The Ministry of Social Affairs wants to make principals responsible for school cafeterias' food choices in the new Public Health Act. The Estonian Institute for Health Development (TAI) finds the changes necessary as many schools still sell potato chips and lemonade.
The Ministry of Social Affairs will soon send out for coordination and approval the new Public Health Act bill, which aims to address what types of food is offered in school cafeterias. The previous attempt to regulate cafeterias' choices was made seven years ago.
Minister of Health Riina Sikkut told ERR that decisions of what to offer would be made by school principals, based on TAI recommendations.
"While TAI will put together guidelines and recommendations, the decision will be up to individual schools based on the availability of shops in the vicinity, the length of school days and the age of students. "There will not be a single rule but rather a set of recommendations," she explained.
When the matter of school cafeterias last came up on the legislative level, banning the sale of pastries was mulled. Sikkut described the incoming law as more flexible.
Even though principles will theoretically be able to allow every type of unhealthy food and drink to be sold at cafeterias, Sikkut said she cannot imagine heads of schools doing so after browsing the TAI materials.
Cafeterias tend to prefer sweets
Tagli Pitsi, nutrition and exercise expert at TAI, said that the need to regulate school cafeterias' choices is acute as sweets were on offer in 39 out of 191 Estonian schools looked at in a recent WHO European Childhood Obesity Surveillance Initiative (COSI) study. Nine percent of schools also had a vending machine.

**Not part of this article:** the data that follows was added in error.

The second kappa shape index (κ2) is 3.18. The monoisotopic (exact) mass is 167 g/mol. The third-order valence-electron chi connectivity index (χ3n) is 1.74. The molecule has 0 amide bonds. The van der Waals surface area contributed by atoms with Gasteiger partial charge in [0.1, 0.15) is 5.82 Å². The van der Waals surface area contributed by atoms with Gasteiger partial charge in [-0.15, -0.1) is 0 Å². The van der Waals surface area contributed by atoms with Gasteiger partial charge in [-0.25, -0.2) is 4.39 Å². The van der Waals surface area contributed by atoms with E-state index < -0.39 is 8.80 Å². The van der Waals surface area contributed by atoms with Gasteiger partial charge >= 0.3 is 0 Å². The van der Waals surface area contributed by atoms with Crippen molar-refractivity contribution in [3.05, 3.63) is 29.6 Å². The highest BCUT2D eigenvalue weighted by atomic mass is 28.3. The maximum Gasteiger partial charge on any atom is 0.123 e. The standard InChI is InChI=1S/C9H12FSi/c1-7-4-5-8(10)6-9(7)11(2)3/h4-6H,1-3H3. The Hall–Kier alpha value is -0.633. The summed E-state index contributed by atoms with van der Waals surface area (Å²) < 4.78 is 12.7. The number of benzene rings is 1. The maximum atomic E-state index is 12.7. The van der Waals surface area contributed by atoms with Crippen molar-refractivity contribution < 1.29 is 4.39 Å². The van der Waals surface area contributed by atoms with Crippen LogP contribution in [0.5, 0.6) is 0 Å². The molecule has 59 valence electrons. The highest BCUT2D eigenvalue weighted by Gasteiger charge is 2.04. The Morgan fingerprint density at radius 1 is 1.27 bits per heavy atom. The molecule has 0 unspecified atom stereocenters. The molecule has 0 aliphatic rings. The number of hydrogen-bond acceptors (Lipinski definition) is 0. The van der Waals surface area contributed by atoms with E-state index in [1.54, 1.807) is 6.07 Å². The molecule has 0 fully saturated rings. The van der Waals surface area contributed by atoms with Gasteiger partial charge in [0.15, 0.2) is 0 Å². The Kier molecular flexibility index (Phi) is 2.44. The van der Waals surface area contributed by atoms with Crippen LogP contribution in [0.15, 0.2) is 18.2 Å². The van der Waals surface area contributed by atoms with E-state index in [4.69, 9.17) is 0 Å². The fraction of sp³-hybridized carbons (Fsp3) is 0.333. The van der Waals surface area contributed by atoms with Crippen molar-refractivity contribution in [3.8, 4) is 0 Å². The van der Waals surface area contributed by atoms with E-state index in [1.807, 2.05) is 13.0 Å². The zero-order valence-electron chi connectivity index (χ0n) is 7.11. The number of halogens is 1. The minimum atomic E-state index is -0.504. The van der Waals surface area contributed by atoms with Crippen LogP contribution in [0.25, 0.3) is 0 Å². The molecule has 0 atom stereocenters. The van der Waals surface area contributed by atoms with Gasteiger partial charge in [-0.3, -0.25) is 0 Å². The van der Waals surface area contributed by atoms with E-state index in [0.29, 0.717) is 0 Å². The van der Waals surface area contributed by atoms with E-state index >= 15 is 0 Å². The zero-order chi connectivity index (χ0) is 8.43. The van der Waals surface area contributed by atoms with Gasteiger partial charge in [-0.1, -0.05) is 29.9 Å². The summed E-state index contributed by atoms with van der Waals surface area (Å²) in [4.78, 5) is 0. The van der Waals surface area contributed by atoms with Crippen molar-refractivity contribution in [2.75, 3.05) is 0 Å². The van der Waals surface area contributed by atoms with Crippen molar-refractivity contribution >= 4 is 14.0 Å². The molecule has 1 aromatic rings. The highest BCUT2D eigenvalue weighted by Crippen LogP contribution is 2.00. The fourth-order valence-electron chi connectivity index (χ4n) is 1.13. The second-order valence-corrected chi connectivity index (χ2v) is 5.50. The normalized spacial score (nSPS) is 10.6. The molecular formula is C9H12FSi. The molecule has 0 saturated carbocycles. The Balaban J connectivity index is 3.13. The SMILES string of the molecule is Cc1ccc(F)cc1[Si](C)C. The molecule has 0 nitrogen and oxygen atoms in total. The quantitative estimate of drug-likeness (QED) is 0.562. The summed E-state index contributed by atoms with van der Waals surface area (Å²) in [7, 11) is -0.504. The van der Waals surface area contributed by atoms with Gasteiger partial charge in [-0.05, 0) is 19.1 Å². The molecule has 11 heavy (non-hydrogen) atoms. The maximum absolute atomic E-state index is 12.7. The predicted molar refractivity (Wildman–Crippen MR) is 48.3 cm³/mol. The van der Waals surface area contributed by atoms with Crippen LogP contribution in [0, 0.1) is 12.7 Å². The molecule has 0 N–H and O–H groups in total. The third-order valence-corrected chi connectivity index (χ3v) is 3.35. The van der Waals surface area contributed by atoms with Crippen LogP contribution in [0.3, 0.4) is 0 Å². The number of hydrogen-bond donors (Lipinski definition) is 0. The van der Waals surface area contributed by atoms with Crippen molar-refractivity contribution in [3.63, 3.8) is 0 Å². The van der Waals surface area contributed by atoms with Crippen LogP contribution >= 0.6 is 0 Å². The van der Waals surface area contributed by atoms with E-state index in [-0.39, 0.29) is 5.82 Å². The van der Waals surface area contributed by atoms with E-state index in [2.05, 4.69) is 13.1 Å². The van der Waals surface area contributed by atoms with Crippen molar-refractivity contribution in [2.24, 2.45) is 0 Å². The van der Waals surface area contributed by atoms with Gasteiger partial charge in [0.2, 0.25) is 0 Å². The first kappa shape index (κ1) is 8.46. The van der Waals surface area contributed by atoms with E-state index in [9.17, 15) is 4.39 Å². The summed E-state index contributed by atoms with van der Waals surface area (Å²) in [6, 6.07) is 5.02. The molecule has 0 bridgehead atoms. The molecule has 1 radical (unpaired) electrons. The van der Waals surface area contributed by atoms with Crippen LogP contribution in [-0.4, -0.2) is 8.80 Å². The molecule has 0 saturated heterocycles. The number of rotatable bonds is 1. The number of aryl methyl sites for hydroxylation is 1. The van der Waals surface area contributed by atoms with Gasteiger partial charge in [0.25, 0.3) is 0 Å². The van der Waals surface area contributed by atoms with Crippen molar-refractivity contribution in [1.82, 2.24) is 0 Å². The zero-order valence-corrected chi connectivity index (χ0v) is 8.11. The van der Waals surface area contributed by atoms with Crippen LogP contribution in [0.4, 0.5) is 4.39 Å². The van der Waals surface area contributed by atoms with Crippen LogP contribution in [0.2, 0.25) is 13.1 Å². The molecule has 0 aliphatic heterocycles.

"No one is saying there should be none available, while there is usually a wide selection if sweets are offered," she said.
There were also numerous schools that offered fruit drinks and even lemonade and potato chips. Sweets tend to dominate selections.
Pitsi said that school cafeterias should promote healthy choices, such as fruits and vegetables, dried fruits, nuts, sandwiches and salads. It would also be good if schools sold proper hot meals for those who cannot find the time during the lunch intermission or just feel they need to eat more.
Talking about what cafeterias absolutely shouldn't carry, Pitsi pointed to soft drinks and other types of sweetened drinks, which consist mainly of sugar and water and contain little to no nutrients. Energy drinks and foods that contain azo dyes or strong artificial sweeteners are also not recommended for children.
"Snacks with a very high salt and fat content – potato chips, garlic bread sticks – we do not need these foods, and there is no need to keep them under kids' noses as a temptation," Pitsi explained. She added that the selection of candy and chocolate should be as modest as possible.
The TAI expert also said that while pastries contain a lot of energy, they have little in the way of vitamins, fiber and mineras, meaning that kids either replace hot food with pastries or eat them on top of their lunch, which works to increase the risk of obesity.
"We do not need to force cafeterias not to offer them, while the selection should be smaller and the pastries themselves too," Pitsi said.
While the ministry is also planning to update requirements for school lunches, this part of the amendments will be tackled once the government has sent the bill to the Riigikogu.
The TAI recommendations for principals are from 2019 guidelines, which will likely be slightly revised.
The Social Ministry hopes to see the changes enter into force from 2025.
Editor: Marcus Turovski